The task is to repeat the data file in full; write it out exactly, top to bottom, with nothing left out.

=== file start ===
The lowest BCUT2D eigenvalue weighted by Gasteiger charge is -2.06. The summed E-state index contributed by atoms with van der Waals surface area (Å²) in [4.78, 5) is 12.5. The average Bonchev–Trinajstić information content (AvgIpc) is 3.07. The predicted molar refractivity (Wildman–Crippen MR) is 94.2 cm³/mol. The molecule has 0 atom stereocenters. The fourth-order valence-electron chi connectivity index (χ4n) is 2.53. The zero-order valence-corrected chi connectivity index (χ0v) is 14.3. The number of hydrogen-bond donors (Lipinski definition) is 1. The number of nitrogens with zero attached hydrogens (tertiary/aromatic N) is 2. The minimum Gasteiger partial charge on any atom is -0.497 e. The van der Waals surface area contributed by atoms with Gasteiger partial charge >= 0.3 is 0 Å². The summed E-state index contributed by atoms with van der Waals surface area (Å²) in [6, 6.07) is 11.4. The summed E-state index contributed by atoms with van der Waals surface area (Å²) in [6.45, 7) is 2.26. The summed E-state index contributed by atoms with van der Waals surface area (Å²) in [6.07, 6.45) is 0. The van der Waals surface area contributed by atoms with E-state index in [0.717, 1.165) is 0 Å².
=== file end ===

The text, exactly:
The lowest BCUT2D eigenvalue weighted by Gasteiger charge is -2.06. The summed E-state index contributed by atoms with van der Waals surface area (Å²) in [4.78, 5) is 12.5. The average Bonchev–Trinajstić information content (AvgIpc) is 3.07. The predicted molar refractivity (Wildman–Crippen MR) is 94.2 cm³/mol. The molecule has 0 atom stereocenters. The fourth-order valence-electron chi connectivity index (χ4n) is 2.53. The zero-order valence-corrected chi connectivity index (χ0v) is 14.3. The number of hydrogen-bond donors (Lipinski definition) is 1. The number of nitrogens with zero attached hydrogens (tertiary/aromatic N) is 2. The minimum Gasteiger partial charge on any atom is -0.497 e. The van der Waals surface area contributed by atoms with Gasteiger partial charge >= 0.3 is 0 Å². The summed E-state index contributed by atoms with van der Waals surface area (Å²) in [6, 6.07) is 11.4. The summed E-state index contributed by atoms with van der Waals surface area (Å²) in [6.45, 7) is 2.26. The summed E-state index contributed by atoms with van der Waals surface area (Å²) in [6.07, 6.45) is 0. The van der Waals surface area contributed by atoms with E-state index in [0.717, 1.165) is 0 Å².